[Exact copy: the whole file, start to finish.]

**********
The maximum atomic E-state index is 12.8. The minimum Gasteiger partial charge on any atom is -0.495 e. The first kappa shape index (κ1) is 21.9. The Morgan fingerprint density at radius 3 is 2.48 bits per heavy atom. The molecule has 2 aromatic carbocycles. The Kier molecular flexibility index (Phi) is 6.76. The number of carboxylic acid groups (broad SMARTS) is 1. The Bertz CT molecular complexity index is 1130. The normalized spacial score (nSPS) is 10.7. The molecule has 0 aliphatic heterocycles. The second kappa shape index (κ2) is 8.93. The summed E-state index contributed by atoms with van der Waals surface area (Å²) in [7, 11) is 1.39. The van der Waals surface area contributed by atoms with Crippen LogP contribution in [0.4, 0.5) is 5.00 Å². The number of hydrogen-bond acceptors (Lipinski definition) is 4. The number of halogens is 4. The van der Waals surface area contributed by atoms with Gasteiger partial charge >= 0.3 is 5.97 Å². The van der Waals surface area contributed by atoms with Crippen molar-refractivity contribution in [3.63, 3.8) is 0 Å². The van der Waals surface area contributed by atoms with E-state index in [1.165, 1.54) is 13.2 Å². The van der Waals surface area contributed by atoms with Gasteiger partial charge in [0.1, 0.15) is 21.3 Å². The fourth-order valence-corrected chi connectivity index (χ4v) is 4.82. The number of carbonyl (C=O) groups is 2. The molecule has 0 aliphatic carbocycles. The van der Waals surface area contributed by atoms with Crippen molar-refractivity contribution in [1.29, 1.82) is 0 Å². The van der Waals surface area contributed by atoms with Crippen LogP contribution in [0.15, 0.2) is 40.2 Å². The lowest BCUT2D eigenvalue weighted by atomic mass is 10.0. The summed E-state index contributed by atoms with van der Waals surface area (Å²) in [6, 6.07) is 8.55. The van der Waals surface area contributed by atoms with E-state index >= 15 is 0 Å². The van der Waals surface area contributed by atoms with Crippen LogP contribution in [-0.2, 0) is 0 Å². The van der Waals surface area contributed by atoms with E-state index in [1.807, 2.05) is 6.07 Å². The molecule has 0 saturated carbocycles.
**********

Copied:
The maximum atomic E-state index is 12.8. The minimum Gasteiger partial charge on any atom is -0.495 e. The first kappa shape index (κ1) is 21.9. The Morgan fingerprint density at radius 3 is 2.48 bits per heavy atom. The molecule has 2 aromatic carbocycles. The Kier molecular flexibility index (Phi) is 6.76. The number of carboxylic acid groups (broad SMARTS) is 1. The Bertz CT molecular complexity index is 1130. The normalized spacial score (nSPS) is 10.7. The molecule has 0 aliphatic heterocycles. The second kappa shape index (κ2) is 8.93. The summed E-state index contributed by atoms with van der Waals surface area (Å²) in [7, 11) is 1.39. The van der Waals surface area contributed by atoms with Crippen LogP contribution in [0.4, 0.5) is 5.00 Å². The number of hydrogen-bond acceptors (Lipinski definition) is 4. The number of halogens is 4. The van der Waals surface area contributed by atoms with Gasteiger partial charge >= 0.3 is 5.97 Å². The van der Waals surface area contributed by atoms with Crippen molar-refractivity contribution in [3.63, 3.8) is 0 Å². The van der Waals surface area contributed by atoms with E-state index in [1.165, 1.54) is 13.2 Å². The van der Waals surface area contributed by atoms with Gasteiger partial charge in [0.1, 0.15) is 21.3 Å². The fourth-order valence-corrected chi connectivity index (χ4v) is 4.82. The number of carbonyl (C=O) groups is 2. The molecule has 0 aliphatic carbocycles. The van der Waals surface area contributed by atoms with Crippen molar-refractivity contribution in [1.29, 1.82) is 0 Å². The van der Waals surface area contributed by atoms with Crippen LogP contribution in [0.15, 0.2) is 40.2 Å². The lowest BCUT2D eigenvalue weighted by atomic mass is 10.0. The summed E-state index contributed by atoms with van der Waals surface area (Å²) in [6, 6.07) is 8.55. The van der Waals surface area contributed by atoms with E-state index >= 15 is 0 Å². The van der Waals surface area contributed by atoms with Crippen LogP contribution in [-0.2, 0) is 0 Å². The van der Waals surface area contributed by atoms with E-state index in [1.807, 2.05) is 6.07 Å². The molecule has 0 saturated carbocycles.